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The RCMP has begun a possible criminal investigation into the handling of the Greenbelt by the Ford government. The move comes in the wake of allegations of corruption in how the Ford government allocated land from the Greenbelt for development.
An area of 810,000 hectares of protected land, the Greenbelt encompasses farmland, forests, and wetlands stretching from Niagara Falls to Peterborough and was intended to shield the fertile land from development and land speculation.
The catalyst for the investigation comes after a scathing report from Ontario's Auditor General, Bonnie Lysyk. The report sheds light on the government’s potentially corrupt handling of the Greenbelt land swap, in which a small group of developers were given preferential treatment in selecting land to buy from the previously protected region.
"How the landsites were selected was not transparent, fair, objective, or fully informed" the report reads.
The report states that during private events the Housing Minister’s Chief of Staff Ryan Amato and Deputy Chief of Staff were "seated at the same table as prominent housing developers and a registered lobbyist" Lysyk writes. Adding that the developers gave "packages" with information about land they were interested in directly to Amato.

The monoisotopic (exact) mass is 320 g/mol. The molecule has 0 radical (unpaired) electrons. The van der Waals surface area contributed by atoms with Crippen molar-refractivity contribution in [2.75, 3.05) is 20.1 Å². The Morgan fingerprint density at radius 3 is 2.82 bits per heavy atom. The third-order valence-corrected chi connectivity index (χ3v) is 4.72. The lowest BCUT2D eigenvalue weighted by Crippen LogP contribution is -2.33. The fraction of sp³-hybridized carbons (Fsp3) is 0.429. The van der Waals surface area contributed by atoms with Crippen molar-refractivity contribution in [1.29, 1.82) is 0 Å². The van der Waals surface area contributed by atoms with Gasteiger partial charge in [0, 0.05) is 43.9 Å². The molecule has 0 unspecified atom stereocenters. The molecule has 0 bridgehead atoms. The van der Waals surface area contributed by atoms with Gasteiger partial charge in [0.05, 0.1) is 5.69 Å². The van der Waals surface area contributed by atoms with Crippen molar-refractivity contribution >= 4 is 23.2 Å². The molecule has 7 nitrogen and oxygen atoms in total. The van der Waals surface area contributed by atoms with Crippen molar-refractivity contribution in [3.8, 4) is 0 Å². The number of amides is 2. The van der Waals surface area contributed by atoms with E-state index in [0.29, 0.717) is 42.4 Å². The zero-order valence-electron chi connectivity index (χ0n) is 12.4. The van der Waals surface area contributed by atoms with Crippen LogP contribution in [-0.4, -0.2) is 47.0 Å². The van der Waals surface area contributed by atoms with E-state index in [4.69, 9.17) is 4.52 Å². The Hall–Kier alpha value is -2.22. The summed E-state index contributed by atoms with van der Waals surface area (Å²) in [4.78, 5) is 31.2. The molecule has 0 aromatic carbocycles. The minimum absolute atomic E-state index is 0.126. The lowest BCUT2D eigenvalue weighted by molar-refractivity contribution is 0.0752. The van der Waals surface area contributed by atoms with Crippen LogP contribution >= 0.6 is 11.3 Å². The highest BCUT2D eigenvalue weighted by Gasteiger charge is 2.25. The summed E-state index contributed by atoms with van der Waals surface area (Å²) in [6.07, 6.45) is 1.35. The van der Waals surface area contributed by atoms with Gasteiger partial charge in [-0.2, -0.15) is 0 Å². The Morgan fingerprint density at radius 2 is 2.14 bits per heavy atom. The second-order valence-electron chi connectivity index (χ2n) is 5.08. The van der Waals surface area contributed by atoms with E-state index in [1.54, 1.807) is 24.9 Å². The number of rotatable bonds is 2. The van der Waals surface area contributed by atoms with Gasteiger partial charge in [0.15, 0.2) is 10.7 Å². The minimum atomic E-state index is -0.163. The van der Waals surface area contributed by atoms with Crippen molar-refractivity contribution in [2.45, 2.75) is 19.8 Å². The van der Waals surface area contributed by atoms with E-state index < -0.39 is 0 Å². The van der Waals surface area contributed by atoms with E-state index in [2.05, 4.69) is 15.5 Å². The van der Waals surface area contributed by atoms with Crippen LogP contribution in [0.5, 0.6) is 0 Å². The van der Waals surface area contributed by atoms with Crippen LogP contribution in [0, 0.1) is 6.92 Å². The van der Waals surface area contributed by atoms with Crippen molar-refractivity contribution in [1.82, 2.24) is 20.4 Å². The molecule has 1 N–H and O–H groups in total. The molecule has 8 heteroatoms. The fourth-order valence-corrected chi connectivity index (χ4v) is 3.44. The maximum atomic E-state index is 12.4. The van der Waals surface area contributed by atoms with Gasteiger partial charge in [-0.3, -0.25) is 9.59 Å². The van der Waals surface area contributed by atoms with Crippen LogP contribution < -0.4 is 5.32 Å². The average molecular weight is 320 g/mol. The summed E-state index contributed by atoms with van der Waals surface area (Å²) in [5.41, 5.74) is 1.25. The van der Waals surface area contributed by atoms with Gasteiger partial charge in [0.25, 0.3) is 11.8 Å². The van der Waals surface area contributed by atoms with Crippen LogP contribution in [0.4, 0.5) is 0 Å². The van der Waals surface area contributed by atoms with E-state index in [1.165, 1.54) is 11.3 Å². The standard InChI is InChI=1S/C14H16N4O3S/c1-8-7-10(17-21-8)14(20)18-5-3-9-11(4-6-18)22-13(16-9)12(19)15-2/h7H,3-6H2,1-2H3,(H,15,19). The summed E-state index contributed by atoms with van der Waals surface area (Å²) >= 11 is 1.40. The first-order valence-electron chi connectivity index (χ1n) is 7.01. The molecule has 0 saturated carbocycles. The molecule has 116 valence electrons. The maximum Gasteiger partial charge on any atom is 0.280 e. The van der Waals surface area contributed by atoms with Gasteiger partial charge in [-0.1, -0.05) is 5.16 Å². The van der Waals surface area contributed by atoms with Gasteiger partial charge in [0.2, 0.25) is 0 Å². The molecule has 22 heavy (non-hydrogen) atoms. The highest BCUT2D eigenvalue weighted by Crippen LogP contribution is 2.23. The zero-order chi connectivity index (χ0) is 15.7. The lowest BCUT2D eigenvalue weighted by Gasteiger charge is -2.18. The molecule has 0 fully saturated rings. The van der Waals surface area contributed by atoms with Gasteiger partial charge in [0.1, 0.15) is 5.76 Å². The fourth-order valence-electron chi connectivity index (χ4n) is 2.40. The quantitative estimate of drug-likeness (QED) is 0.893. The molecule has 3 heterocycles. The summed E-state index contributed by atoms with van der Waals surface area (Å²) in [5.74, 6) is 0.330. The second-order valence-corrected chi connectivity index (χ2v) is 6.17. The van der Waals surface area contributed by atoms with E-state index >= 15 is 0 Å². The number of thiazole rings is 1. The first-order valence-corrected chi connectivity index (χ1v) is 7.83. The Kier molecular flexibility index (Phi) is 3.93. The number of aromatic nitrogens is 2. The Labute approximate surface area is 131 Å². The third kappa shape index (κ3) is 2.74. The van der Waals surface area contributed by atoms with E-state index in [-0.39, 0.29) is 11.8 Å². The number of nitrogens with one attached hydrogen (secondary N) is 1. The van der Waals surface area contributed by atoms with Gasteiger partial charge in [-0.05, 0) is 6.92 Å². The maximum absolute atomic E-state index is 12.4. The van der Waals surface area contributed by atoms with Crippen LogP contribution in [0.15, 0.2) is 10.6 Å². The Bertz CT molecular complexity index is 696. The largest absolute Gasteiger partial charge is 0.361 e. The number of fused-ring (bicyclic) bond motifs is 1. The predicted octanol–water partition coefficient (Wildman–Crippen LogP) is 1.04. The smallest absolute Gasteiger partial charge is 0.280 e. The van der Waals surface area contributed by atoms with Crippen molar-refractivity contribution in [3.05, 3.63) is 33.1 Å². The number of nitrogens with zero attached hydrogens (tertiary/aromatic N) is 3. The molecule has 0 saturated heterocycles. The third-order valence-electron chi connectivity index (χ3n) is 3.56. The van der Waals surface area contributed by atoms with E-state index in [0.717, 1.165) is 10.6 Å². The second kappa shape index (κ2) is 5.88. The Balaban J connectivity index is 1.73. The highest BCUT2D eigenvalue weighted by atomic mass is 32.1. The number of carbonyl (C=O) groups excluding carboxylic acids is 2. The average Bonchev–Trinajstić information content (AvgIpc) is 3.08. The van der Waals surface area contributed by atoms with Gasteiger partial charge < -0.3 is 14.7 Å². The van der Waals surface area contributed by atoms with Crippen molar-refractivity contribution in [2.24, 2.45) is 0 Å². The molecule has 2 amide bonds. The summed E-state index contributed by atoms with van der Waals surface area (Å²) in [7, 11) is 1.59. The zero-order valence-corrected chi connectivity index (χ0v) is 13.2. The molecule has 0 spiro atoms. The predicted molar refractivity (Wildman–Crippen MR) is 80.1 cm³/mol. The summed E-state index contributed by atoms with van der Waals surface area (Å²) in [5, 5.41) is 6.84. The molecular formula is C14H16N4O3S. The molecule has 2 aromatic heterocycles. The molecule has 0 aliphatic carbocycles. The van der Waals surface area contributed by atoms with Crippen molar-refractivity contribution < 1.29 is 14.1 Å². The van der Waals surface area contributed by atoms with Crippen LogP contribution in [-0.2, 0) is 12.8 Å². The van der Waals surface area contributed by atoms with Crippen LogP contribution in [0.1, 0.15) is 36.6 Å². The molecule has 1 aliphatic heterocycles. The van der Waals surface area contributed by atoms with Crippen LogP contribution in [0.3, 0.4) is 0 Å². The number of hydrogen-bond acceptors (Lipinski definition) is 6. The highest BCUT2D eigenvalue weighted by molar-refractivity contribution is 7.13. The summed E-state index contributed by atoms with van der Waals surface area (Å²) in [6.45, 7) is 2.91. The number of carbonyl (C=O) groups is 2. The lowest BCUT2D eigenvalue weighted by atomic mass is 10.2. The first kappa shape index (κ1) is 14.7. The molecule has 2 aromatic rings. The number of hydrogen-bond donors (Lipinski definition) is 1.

Lysyk's report reads that of the 15 locations chosen for housing development, 14 were chosen directly by Amato, and 92% of the land removed from the Greenbelt was suggested directly by developers Amato had dined with.
The fallout led to Amato resigning on August 22nd. Shortly after on September 4th, the Minister of Municipal Affairs and Housing Steve Clark handed in their resignations after facing acute public pressure.
Although Ford has repeatedly stated that the Greenbelt is needed for achieving 50,000 new homes to help deal with the housing crisis in Ontario, Lysyk says there is "no evidence" that the Greenbelt is needed to reach the housing goal as there are more applicable areas available to build.
Ford says his Greenbelt plan is to address the housing crisis, it seems to be more about helping developers and land speculators than the public. Lysyk's report suggests that the developers who were given preferential treatment to buy land, stand to make over $8 billion from the deal.